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2.9 AJAX Remote Calls

In this lesson, you’ll learn how to use JavaScript in the context of a Rails app. To demonstrate, we’ll use JavaScript to enable a more dynamic experience when marking tasks as done.

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2.9 AJAX Remote Calls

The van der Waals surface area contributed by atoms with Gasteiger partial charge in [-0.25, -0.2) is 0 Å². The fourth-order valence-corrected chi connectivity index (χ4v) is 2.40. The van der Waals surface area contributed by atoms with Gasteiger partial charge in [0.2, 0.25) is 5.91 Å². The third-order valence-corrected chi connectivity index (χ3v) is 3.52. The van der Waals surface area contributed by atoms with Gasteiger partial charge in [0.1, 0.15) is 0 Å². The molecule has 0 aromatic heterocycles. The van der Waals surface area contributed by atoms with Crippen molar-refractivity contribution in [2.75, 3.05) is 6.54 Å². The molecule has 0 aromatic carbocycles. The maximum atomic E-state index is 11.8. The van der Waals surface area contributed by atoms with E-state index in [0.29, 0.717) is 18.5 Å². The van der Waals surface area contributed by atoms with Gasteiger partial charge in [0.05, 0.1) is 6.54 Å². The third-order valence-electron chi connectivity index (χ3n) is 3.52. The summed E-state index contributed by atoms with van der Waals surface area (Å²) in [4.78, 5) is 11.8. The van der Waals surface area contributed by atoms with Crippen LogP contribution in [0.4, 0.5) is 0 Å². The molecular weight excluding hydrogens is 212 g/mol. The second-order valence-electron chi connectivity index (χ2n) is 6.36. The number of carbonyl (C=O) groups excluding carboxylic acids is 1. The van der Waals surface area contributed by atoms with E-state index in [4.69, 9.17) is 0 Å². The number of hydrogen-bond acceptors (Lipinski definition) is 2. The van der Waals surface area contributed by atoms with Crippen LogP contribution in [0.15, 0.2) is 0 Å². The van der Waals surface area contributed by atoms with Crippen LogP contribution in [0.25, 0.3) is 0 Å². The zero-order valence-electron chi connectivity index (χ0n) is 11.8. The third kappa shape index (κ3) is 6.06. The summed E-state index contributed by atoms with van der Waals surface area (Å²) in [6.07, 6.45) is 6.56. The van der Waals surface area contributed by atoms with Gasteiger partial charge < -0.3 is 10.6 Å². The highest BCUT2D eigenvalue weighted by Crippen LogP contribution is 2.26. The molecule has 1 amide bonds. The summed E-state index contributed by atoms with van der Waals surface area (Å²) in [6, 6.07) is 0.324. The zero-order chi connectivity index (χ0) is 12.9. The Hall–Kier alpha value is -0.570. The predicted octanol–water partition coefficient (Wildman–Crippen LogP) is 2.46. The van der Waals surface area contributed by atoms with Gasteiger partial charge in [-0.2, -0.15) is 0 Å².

In this lesson, we'll focus our attention on building a little extra feature. It's not really a major one, but it will definitely improve the flow of using our application. Consider the example where we are searching for a particular project. We have a list of tasks, and for each one of them we want to check them, mark them as done. Instead of going to the task and choosing Edit and then marking them as done, we want to do this just by clicking on this check box into these tasks. How can we accomplish such a feature? Well, you might be thinking of using Ajax for the purpose. That's exactly what we're going to do. So the objective is when we click on this check box it will communicate with the server, mark that task as done and after that we can consider sending an email to whoever participated in that specific task. So basically when you click on the task, everyone that posted a comment Has an email address and we'll be sending that email to those people. So let's begin with the Ruby part, we're gonna need a route that will actually toggle the state of our task, and for that purpose we're going to create a new route. Let's go to config/routes, and let me just take the chance and teach you about this root method. This root method basically defines what controller and action should be rendered as the home page. So, by changing this, for example, to projects#index, this will have a significant impact in the way that when we go and choose the homepage so, localhost:3000/ without anything else. We will go straight to the list of projects. So, let's go back to where we were and choose the first project which has one task. Okay, now, let's add that specific method we want. I'm going to utilize the following instruction. member and then passing a block, which in turn gets this patch method. So patch method called Toggle. This will allow us to have something like this, #/tasks/1/toggle. This is the URL that's going to be generated. And the name for this route is actually called Toggle Task Path. So it takes on the names that are part of the URL and creates a new method based on that. It will return this very address. What this means is we're going to pick up on one single task, hence the member instruction. Because if you wanted to have something like a different list of tasks, say, for example, /tasks/latest, or popular, something like that. Instead of using the member block you would use the collection block, so everything that goes inside the collection block affects the recourses, not a single one, but the collection. In the member block you will consider a single task, so if we type in something like rake routes in the console, you will see the following output. Toggle task is the name, so the prefix for the route, it is the PATCH method, and this is the URI pattern, so we will have /tasks, the ID, then the toggle. The controller action we should have is called toggle, just like the name of the route. So let's go there which is our next step to go to the controllers. Choose the TasksController and I guess I am just going to go to the very end and edit the toggle method. The toggle method will have the following code. Our objective is to find the task. So actually what we need to do is use this before action filter, it's already there, we just need to use toggle. There you go. And now let's go back to where we were. We will have this task model already found. So from here we'll use the toggle method. It's actually there, so we can use it. It only works with booleans, though, so don't forget that. Since done is a boolean, we just toggle it. This method returns the very same task object, so we can immediately call save on it. This will toggle the done attribute, but just in the object. We then need to persist it. At the end we just pass a header with a status code. The status code that I want is 204 which represents no content, but still the result is successful. Anything in the range of 200 is an okay request. But since we don't want to do anything with it, we just render nothing at all. We just print out this status code. As far as Ruby goes, I believe this is it. Now the last thing that we need is to improve the view in order to have some sort of a JavaScript feature. Let's go to views, projects, and then show. As you can see, this is the list that we have for all of our tasks. Each one of them already has an ID, but in this specific scenario I want to add a class. The check box will have a class so that we can identify it. I'm gonna call it task, or even task done or something. This will properly group each one of the specific check boxes and then when each one of them is clicked, we're gonna perform an Ajax request, and when it's done, we'll be able to do something about it. For example, create a little highlight of some sort. So let's see if this is working. Let's go ahead and reload this page, and it seems we didn't break anything which is really good. The next step is to actually trigger this event and capture it so that we can do something about it. The way we do that is by using the asset pipeline. Go to the assets folder, then JavaScript and let's use the tasks.coffee which actually I'm gonna change back to JS. And I'm going to remove all of these comments. Since we are dealing with tasks, I think it's a good idea to place them in here. It makes sense to me. Okay, so let's include the jQuery wrapper so that this code runs when the entire document is loaded. So we're going to have to pick up on that selector which has all of the tasks, and so Task_done. And then for this selector, we're going to capture a change event, and we'll use a function to handle this trigger. Inside this capture, we're going to throw in a new Ajax request. And I'm gonna use the post method because this is the best way of sending a patch request like the one we just want. So what we want to do is have some sort of task/ID/toggle. But as you know JavaScript is not as flexible as Ruby, so we're gonna have to do something like this. We're gonna to go to this event and capture the data's ID. The reason I'm using this sort of notation is because I'm going to store the task's ID as a data attribute in the element. Let's go to views, projects, and then show. And here I'm gonna add in a data attribute, there you go. The ID is going to be the task's ID. I hope you understand what I'm doing here. I'm adding some data into the tag, so the final looks of it will be something like we have the input, and then we're gonna have a data ID equals something. This will be a result that you'll recognize when inspecting the element. We're gonna pick on that using jQuery like this, data and then ID. And we're going to introduce that into the URL to visit. Then we're going to pass in some data, and a call back when it's done. What about this callback? Well, for now I'm going to leave it blank, okay? So we're going to do something about that later. I just want to make sure I have the _method variable injected because I want to specify the exact same method as in the route. Rails already does this, by default, but since we're doing this manually, this is the way to go. What about this function here? What about the callback and what should we do about it? Well, for now we can do nothing at all, because we just want to make sure the behavior is there. So, when we change the data, it should reflect itself again in the browser. So let's try and do that by reloading this page. Actually I'm gonna go and open Firebook so that we can have access to the requests. I'm gonna check the check box and you can see the post method is actually thrown in and we get the 204 status code. Great job. The content is actually nil. It doesn't have anything. So there's no response tag right there. So that's pretty good. Now if we reload the page, you will see that the check box is still checked. So that's pretty good. We have successfully established the way of introducing some JavaScript to our code to improve the functionality, and make it so it's easier for us to check or un-check some tasks. Now, about that callback. I wanna use jQuery UI in order to make this item highlight. You know, like, a little color spike, and then it goes back to normal, the same way as Ruby on Rails did a couple of years ago. I want to use jQuery UI to achieve the same result, so in order to do that I'm going to go ahead and do a couple of things. First of all I want to reach the object, the check box, I'm going to go to the parent element which is the list item, and I want to apply an effect to it. This effect will be available in jQuery UI, which will load right up next. The effect is called highlight. If we do this right away you will see that it won't work. Even though we have a successful request, effect is not a function in jQuery, so we need to fix that by including a gem, first of all. Let's go to the gem file at the root of the project. And I guess right next to the jQuery-rails gem will do the same thing for jquery-ui. jquery-ui-rails is the gem that you should install. So go ahead and type in the bundle command in your terminal to load that. Then we're gonna need to load it in the asset pipeline. The way to do that is by going to, let's see, JavaScript's application JS. And here, we're going to include jquery-ui. If you just wanna load some elements into the asset pipeline, you should check the link that I've posted in the description. Basically it has all the explanations on how to use this gem in Rails. The same way we included the JavaScripts, we need to include the style sheets. Let's go to application.css and use the same instruction, require jquery-ui. And there you go. Now since we added a gem into the gem file, we'll need to cut the server and reload it again. So type in rails server, or s for short, and it will boot the application again with the changes. Let's go to our browser again, reload the page. There you go. It seems like everything is still working. Let's try and click this check box. Okay. So the behavior is still there but I don't see anything in regards to the highlight. I remember now. Let's go back to the editor. You might not be able to recognize this mistake but it's fortunate that I just remembered. Think of the context of this in this function. This one is very different from this one. In this case specifically this is the check box but this this is not the check box. So what we're going to do is create a variable called _this, which will actually be the jQuery object that wraps the check box. Next, we're gonna go to line five and replace this instruction or this variable, with the first one right here. When we do it, we'll be able to reach out to the check box, then the list item, then create the effect. Even though it wasn't throwing any errors, it didn't do what we expected. So, let's reload the page and try to uncheck the box. There you go. I can cycle back and forth in between checking and unchecking the box, you will see a yellow color fading into white again. So there you go. Congratulations on implementing some JavaScript code into the application. The basic steps for a accomplishing such a task are evaluating whether we need a new route or not, creating the respective controller code, make sure we return the specific needed code back to the client, in this case, we didn't need to. And then, we just need to adapt our templates or our view code in order to accommodate such a functionality. We had to add a class and some data into the tag, so we can read it and send information to the server. Then, all we need to do is type in some JavaScript code that does exactly what we expect. In this case, since you wanted to do something when changing a check box, we use this instruction to capture that event and handle it the best way possible.